Also, when we are under slept we lack energy, so we naturally reach for nervous energy (adrenalin) to push through our tiredness – energy our body usually keeps only for emergencies. Which is why we reach for coffee, tea, sugar foods, cigarettes, excitement, fun, aggression, and more lately, the new energy drinks that have large amounts of guarana in them.
All of these things boost our adrenalin levels.
And the more we resort to this kind nervous energy the more we become addicted to it. It becomes a substitute for the normal, calmer metabolic energy we should be using.
And because we’re not sleeping enough to give our body time to metabolise the excessive adrenalin we’re producing, we develop ‘adrenalin toxicity’ in our bodies, causing a build-up of different effects, the most notable being:
• Digestive problems, ulcers, irritable bowel, diarrhoea or constipation, occurring because adrenalin has diverted blood away from the internal organs, causing them to become sluggish.
• Aching muscles caused by a build-up of lactic acid (residue of unused sugars –unused energy) in the muscle fibres.
• Inability to sleep because the body and mind have been overstimulated and are still processing excess adrenalin.
• General fatigue caused by inability to sleep, or inefficient sleep.
• Inability to concentrate with any deep understanding. While adrenalin certainly mobilises aspects of the brain that make quick decisions, it dampens the deeper, more analytical aspects. And when adrenalin stimulation has gone on too long, profound mental fatigue sets in. At that point even the most basic functions shut down, and the mind tends to either wander, or go unconscious. Hence the famous indication of battle fatigue in soldiers who had been in extended action, the ‘thousand yard stare’ where the subject would gaze at an unseen distance, not thinking, or feeling, or able to engage – in a semi catatonia of exhaustion. The stage after this is nervous breakdown, where the mental and perceptual processes break down and profound mental confusion occurs.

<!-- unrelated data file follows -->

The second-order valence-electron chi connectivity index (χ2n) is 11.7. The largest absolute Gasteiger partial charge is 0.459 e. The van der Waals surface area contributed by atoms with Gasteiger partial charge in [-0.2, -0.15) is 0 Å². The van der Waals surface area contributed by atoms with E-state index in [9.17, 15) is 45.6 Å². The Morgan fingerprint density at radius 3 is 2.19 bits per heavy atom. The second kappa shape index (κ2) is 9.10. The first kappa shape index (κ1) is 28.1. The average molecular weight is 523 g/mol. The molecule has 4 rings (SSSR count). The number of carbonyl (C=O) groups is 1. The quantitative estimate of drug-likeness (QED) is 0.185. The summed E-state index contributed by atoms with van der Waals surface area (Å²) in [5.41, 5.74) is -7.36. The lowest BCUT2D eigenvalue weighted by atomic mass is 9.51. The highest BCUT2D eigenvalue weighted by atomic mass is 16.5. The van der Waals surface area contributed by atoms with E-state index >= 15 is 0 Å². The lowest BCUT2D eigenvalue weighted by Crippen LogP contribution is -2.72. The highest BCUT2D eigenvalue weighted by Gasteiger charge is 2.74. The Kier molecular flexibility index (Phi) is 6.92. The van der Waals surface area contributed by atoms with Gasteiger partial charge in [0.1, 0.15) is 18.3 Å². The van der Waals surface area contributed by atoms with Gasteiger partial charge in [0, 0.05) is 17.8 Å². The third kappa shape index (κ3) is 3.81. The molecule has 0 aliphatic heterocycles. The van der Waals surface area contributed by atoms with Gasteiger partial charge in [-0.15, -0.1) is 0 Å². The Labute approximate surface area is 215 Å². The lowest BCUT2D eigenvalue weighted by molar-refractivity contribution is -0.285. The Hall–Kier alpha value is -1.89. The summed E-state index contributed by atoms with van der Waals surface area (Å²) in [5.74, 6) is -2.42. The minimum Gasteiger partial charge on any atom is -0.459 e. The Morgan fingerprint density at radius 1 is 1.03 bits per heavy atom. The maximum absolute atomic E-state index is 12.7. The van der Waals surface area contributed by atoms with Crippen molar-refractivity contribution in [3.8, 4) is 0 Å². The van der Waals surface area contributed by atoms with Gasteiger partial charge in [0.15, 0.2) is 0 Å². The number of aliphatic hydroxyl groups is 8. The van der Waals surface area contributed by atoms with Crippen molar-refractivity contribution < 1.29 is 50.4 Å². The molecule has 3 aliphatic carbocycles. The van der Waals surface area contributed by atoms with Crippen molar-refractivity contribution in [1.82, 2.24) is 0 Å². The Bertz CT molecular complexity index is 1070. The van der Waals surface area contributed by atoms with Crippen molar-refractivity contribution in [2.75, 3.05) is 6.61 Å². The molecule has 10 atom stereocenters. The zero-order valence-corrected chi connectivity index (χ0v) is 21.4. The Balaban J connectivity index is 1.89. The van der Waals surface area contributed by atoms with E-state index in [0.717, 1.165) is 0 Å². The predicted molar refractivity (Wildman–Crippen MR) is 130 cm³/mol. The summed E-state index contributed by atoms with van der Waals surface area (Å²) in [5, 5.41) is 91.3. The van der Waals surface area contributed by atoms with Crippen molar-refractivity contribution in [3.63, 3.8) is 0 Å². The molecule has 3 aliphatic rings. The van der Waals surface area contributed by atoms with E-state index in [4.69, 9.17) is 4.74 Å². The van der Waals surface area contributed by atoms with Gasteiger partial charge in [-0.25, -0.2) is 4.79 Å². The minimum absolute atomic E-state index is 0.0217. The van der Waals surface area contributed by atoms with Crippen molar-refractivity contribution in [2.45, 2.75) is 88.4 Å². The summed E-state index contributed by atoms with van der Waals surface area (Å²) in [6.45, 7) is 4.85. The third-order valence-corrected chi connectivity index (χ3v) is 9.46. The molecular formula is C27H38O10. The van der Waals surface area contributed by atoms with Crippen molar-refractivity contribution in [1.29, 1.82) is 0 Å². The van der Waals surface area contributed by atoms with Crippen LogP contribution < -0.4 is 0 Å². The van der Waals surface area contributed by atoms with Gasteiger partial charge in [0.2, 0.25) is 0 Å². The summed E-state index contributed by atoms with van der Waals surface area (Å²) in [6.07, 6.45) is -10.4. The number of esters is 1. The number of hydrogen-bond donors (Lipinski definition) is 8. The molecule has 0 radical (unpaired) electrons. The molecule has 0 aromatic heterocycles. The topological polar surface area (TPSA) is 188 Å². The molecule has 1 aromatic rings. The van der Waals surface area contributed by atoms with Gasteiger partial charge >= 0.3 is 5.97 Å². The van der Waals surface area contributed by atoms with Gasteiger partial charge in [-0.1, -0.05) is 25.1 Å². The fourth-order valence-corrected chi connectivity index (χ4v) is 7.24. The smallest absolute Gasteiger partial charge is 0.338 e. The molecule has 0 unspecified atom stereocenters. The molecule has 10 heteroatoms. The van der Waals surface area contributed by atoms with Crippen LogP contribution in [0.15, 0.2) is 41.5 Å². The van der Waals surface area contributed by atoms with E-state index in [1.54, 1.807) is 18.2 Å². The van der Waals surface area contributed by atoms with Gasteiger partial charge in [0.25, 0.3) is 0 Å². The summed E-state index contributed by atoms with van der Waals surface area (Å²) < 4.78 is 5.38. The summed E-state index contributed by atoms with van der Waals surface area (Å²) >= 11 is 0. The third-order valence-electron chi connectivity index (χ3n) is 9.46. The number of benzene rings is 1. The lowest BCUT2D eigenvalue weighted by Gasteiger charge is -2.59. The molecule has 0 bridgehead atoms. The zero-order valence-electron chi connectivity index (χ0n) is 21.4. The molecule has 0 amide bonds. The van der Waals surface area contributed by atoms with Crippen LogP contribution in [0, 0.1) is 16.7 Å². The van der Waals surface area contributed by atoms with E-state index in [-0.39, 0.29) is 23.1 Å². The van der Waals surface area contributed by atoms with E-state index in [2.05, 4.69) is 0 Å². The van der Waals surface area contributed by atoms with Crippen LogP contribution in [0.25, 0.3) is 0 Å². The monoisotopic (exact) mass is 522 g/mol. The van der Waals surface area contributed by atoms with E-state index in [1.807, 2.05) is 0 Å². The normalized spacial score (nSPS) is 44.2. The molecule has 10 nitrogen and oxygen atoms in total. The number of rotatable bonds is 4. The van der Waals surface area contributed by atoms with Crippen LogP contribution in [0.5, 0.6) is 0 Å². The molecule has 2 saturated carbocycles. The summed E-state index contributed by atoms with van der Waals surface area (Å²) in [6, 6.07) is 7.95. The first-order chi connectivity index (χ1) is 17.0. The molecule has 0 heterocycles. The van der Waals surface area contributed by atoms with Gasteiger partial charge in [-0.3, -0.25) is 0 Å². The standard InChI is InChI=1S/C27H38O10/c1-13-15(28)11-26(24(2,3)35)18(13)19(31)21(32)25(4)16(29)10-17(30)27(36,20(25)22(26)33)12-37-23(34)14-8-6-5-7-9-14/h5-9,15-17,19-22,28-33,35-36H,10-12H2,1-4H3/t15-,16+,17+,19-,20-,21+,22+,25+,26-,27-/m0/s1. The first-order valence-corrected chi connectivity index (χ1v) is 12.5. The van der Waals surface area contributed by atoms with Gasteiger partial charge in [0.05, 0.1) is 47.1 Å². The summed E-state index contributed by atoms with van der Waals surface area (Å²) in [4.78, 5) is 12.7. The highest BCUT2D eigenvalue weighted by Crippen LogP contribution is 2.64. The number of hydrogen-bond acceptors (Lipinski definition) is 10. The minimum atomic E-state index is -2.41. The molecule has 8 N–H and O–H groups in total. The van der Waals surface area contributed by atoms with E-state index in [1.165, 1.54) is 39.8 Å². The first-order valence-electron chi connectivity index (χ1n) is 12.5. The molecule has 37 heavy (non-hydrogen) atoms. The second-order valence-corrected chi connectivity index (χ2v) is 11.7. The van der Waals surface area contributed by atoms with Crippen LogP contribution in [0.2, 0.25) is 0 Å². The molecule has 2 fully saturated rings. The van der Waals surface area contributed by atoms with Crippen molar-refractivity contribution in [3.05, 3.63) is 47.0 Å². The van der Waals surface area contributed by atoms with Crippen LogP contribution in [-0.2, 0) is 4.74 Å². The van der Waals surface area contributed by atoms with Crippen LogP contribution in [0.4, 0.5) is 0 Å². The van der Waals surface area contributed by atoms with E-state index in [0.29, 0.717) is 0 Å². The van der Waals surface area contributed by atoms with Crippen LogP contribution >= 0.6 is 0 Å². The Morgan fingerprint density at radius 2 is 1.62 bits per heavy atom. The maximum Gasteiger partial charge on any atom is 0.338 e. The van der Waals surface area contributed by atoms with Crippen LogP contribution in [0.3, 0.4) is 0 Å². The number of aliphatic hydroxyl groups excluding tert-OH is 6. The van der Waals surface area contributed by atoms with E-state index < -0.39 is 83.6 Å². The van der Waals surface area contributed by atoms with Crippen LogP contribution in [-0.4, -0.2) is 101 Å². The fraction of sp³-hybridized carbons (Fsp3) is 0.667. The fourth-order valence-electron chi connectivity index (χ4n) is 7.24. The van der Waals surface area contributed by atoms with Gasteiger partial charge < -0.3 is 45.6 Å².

• Apathy, depression, a lack of interest in love, or giving – a strong feeling of emptiness.
• Sexual dysfunction. Though in the short term, the sex function is often highly stimulated by adrenalin, if the wear and tear continues for a continued time, eventually the sex drive will shut down. This may take many years, but it will happen.
• Hyperactivity in reaction to increasing sleepiness – we become more and more agitated as we try to stave off sleep. A telling indication of this is when people sit, but cannot be still – their legs judder up and down, they shift and fidget and so on.
And when it comes to meditation, forget it. To meditate and be still, we need to be well slept, because though meditation certainly has a calming effect, it’s extremely difficult – almost impossible if the mind and body need sleep.
If you want to read more on this subject, then download either of my free books – ‘Love & Imagination’ or ‘Happy to Burn’ from my website.
Now, if you just don’t have time to sleep, then I strongly recommend you take regular fifteen minute naps, around one every four hours. These will not replace a good night’s sleep, but they will help to keep the mind and body well regulated so you can deal more efficiently with your underslept life.
So I’ve recorded a 15 minute nap audio in which I’ll lead you through a gentle, refreshing nap for fifteen minutes, and it’s got some relaxing ambient sound behind it to help block out background noise.
So take a resting position wherever you are, close your eyes, and for the 15 minutes of the audio, practice the instructions and if you fall asleep as you do it, all the better.